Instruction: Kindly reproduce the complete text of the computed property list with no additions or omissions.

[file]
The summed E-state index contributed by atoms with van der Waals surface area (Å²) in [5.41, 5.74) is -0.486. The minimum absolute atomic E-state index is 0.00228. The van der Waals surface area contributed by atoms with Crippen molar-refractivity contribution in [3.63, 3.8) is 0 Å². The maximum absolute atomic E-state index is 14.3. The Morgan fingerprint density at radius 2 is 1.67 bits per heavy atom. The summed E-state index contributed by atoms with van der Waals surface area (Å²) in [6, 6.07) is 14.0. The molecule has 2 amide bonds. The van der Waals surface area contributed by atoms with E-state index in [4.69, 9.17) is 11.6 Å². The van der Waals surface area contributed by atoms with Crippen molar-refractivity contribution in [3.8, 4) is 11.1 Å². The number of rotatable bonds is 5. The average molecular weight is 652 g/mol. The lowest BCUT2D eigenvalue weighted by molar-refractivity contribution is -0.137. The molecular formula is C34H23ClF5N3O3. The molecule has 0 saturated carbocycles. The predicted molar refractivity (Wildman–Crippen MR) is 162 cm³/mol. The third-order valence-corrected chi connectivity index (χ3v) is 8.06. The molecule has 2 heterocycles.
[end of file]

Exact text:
The summed E-state index contributed by atoms with van der Waals surface area (Å²) in [5.41, 5.74) is -0.486. The minimum absolute atomic E-state index is 0.00228. The van der Waals surface area contributed by atoms with Crippen molar-refractivity contribution in [3.63, 3.8) is 0 Å². The maximum absolute atomic E-state index is 14.3. The Morgan fingerprint density at radius 2 is 1.67 bits per heavy atom. The summed E-state index contributed by atoms with van der Waals surface area (Å²) in [6, 6.07) is 14.0. The molecule has 2 amide bonds. The van der Waals surface area contributed by atoms with E-state index in [4.69, 9.17) is 11.6 Å². The van der Waals surface area contributed by atoms with Crippen molar-refractivity contribution in [3.8, 4) is 11.1 Å². The number of rotatable bonds is 5. The average molecular weight is 652 g/mol. The lowest BCUT2D eigenvalue weighted by molar-refractivity contribution is -0.137. The molecular formula is C34H23ClF5N3O3. The molecule has 0 saturated carbocycles. The predicted molar refractivity (Wildman–Crippen MR) is 162 cm³/mol. The third-order valence-corrected chi connectivity index (χ3v) is 8.06. The molecule has 2 heterocycles.